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Red-carpet celebs will have a few made-in-Chicago treats at their disposal (do they actually eat?) at the Academy Awards on Feb. 28.

In the backstage green room and in the dressing rooms, they'll find Terry's Toffee, and in their swag bags, they'll have cookies from Cookies by Joey of Wheeling and chocolates from Chocolatines in Schaumburg. contact.jpg

This is the seventh year Terry's Toffee has made an appearance at the Oscars, all thanks to owner Terry Opalek's chutzpah (he heard through the grapevine that that's what you should do -- call the Academy and offer your goods to them -- so that's what he did). The luxe toffee from the eight-year-old company, which started out of Opalek's home, also was hand-picked for the mini-bars of the Trump Hotel Chicago when it opened in 2008.

Cookies by Joey owner Joanne Sherman is an Oscar first-timer but no stranger either to carb- and sugar-loving famous clients.

"The Judge Mathis Show -- they order regularly. The Chicago White Sox were eating our cookies all last season. The Kardashians have enjoyed our cookies," says Sherman, who started her Wheeling company in October of 2008. "Dreamworks . . . And Ellen [DeGeneres]. She actually introduced us to Judge Mathis."

Soon enough, Distinctive Assets, the company in charge of the gift baskets at the Oscars and other major Hollywood events, came knocking for samples.

Sherman bakes eight familiar but decadent cookie varieties. For the Oscars, she'll make boxes of eight to 12 cookies, which will go to all the nominees as well as the press.

It goes without saying that the media will gobble up the cookies. Advice to celebs: Screw the detox. Sherman's cookies are super-fresh with no preservatives, so it's best to eat them as soon as possible. Which, for the losers of the night, might not be such a stretch.

Clarification: A spokeswoman for Distinctive Assets says the gift baskets containing Sherman's cookies and other goodies (an understatement, as jewelry, trips abroad and private jet rides are common swag bag items) are delivered the morning after the ceremony to "all nominees who don't win an Oscar. It's their consolation." So there.

Giada De Laurentiis, who charmed fans during the Taste of Chicago, is back in town Friday and Saturday on behalf of Target. Since she'll busy hawking her new line of cookware and food products and giving away free groceries, we got the chit-chat -- about celebrity, children and chocolate -- out of the way today.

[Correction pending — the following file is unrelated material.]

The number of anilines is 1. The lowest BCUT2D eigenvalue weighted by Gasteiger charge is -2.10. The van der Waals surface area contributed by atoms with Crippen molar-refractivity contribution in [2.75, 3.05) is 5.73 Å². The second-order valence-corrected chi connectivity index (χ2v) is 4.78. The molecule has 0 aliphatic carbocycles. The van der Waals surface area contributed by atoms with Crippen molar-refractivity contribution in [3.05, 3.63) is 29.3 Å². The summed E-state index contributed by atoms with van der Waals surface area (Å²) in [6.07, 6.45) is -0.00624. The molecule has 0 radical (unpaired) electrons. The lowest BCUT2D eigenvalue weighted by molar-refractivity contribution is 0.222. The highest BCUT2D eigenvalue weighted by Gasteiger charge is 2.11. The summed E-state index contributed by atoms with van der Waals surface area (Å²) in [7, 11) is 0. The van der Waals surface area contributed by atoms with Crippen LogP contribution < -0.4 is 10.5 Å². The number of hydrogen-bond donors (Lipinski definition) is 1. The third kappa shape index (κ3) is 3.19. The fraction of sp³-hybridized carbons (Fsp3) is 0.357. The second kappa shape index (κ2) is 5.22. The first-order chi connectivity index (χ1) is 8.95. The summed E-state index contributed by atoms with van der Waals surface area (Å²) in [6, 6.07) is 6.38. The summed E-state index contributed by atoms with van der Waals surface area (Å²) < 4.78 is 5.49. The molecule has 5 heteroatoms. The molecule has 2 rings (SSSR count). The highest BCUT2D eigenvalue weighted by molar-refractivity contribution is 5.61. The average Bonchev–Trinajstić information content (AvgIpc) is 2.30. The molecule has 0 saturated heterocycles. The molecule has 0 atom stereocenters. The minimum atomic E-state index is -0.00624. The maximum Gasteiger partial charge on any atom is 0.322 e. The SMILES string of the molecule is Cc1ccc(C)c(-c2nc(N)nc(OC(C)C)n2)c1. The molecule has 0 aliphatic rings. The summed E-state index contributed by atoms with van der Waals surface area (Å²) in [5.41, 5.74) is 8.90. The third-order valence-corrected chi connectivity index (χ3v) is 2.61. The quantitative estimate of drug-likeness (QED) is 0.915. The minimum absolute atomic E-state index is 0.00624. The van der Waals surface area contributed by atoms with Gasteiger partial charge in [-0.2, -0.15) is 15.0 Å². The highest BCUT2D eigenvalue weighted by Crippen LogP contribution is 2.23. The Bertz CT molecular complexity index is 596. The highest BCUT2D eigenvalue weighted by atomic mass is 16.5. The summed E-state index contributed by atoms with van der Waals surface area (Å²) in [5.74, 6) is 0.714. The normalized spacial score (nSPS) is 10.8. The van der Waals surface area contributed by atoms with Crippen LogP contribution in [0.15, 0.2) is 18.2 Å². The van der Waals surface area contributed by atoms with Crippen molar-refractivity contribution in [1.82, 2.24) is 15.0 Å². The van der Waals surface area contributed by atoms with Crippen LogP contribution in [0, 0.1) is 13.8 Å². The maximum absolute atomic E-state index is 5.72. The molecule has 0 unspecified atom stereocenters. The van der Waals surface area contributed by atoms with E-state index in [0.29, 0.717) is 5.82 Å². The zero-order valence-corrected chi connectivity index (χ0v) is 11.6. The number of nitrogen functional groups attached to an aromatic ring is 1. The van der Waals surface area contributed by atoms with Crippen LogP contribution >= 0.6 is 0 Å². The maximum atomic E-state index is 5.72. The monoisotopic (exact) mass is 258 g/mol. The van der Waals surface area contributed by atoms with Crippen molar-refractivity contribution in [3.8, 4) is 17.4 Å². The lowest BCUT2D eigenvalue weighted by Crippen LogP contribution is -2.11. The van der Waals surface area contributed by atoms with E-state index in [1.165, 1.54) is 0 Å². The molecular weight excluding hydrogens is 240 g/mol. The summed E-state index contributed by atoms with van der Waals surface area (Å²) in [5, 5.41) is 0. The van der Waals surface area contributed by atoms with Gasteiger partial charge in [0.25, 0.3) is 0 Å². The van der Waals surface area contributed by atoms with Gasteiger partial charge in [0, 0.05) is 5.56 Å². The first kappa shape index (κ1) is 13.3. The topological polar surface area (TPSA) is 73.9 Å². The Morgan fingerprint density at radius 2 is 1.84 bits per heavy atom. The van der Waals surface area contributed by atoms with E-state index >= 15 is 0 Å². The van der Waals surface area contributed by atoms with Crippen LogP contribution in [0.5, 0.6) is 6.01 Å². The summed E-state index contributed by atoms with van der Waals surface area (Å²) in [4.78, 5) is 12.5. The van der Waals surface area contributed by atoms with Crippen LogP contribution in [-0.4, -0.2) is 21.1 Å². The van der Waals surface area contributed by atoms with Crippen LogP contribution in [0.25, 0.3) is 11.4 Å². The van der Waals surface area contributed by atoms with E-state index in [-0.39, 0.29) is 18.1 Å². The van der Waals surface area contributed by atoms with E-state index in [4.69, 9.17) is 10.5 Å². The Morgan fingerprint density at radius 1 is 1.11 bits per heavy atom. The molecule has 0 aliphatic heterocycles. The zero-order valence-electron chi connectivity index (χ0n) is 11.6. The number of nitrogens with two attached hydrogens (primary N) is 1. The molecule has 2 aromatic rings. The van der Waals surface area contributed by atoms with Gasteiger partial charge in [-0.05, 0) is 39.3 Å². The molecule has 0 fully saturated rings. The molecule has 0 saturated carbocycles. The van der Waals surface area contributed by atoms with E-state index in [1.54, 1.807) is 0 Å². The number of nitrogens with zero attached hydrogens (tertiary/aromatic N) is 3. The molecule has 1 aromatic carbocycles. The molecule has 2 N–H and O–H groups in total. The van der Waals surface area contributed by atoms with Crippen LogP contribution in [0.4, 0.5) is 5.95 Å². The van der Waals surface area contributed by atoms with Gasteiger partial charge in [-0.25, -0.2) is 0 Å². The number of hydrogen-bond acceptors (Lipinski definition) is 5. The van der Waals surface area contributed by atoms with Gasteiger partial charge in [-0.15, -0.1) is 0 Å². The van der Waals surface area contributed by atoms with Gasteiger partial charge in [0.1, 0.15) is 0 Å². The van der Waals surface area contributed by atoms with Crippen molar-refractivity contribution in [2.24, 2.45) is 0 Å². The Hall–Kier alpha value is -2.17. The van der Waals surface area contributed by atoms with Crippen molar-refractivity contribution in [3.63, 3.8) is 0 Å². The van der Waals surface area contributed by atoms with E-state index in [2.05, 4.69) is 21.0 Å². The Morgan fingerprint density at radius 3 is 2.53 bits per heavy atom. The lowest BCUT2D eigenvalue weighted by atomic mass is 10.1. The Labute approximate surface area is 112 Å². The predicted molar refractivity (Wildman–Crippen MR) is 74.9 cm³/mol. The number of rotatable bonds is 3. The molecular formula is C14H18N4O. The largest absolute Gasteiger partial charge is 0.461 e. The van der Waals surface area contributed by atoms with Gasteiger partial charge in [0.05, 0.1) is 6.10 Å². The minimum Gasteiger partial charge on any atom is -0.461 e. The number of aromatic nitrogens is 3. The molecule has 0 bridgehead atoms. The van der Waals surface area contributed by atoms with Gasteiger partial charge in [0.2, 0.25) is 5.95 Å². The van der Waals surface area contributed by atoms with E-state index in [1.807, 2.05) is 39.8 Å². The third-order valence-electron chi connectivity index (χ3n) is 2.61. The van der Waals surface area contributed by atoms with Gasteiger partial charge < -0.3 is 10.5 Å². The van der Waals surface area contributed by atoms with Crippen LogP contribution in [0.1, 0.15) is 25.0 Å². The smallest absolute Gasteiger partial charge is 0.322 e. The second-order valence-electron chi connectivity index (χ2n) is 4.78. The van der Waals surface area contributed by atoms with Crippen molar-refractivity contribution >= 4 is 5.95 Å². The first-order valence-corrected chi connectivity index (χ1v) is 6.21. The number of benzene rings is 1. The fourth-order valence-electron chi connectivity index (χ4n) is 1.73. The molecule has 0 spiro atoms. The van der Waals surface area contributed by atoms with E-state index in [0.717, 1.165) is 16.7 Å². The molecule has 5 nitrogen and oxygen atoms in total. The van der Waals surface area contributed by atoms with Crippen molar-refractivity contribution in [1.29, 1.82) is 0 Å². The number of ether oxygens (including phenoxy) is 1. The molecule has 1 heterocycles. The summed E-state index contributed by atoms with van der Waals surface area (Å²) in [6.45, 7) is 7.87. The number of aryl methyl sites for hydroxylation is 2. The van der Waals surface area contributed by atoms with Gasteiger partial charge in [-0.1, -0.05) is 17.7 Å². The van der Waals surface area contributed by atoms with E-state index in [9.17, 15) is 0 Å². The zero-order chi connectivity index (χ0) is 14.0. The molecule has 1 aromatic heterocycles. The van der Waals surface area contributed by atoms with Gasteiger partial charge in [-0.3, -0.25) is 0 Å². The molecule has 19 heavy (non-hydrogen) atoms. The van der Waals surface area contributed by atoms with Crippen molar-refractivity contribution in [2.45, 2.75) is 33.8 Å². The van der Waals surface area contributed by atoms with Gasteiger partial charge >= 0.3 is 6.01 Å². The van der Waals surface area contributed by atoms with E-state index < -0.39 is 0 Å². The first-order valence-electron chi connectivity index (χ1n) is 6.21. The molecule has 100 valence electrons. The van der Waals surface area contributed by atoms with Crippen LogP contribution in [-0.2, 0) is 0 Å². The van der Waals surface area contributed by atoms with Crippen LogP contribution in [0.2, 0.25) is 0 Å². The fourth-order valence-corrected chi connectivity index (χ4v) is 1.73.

De Laurentiis is the mother of a 2-1/2-year-old girl, the author of five cookbooks (the newest, Giada at Home, was out this spring) and a bona fide Food Network star who makes it all look so breezy and easy but, refreshingly, gives credit where it's due (her clothing designer husband's flexible schedule allows her to travel and fulfill her many commitments, she says).

Mostly, she just sounds like the rest of us parents -- concerned with figuring out the work-life balance and making sure her kid isn't eating total crap. Today Show Giada De Laurent.jpg

On not getting a true taste of the Taste of Chicago (she and buddy Mario Batali were the cooking demo headliners this year): "It was overwhelming and I didn't get to walk around as much as I would've liked. When I asked to go out for a walk, it was very brief, and it got a lot of people very stressed out."

On not being a sandwich-at-lunch person: "I don't believe in sandwiches. And I know a lot of parents give their kids sandwiches. For lunch, my daughter usually gets pasta with protein and a vegetable. I put it in a Thermos and it stays warm."

On Americans' tendency to scare themselves out of the kitchen: "We have time to cook. I think it's how much do we want to do it. . . Maybe you cook twice a week. And if you cook twice a week, it'll last you four days. And then maybe after that, you go ahead and open a package of something to eat. People think they have to change their entire way of thinking and eating, but truly, it's baby steps. If you just cook one night a week, that's a big difference."

On why you probably won't see a Giada talk show anytime soon: "I feel like for me, because I have a small child, I have to be very careful as to what I spend my time doing. Because obviously we can't do everything and we can't do everything well. I've been trying to figure out how much can I do and what can I do well. I don't want to wake up one day and say, Oh my gosh, my daughter's 10, where have I been all this time."

On her mini-me daughter: "In her preschool, they have a little kitchen set up. She'll go up to [classmates] and say, 'I'll cook you something. Do you want me to cook you something?' "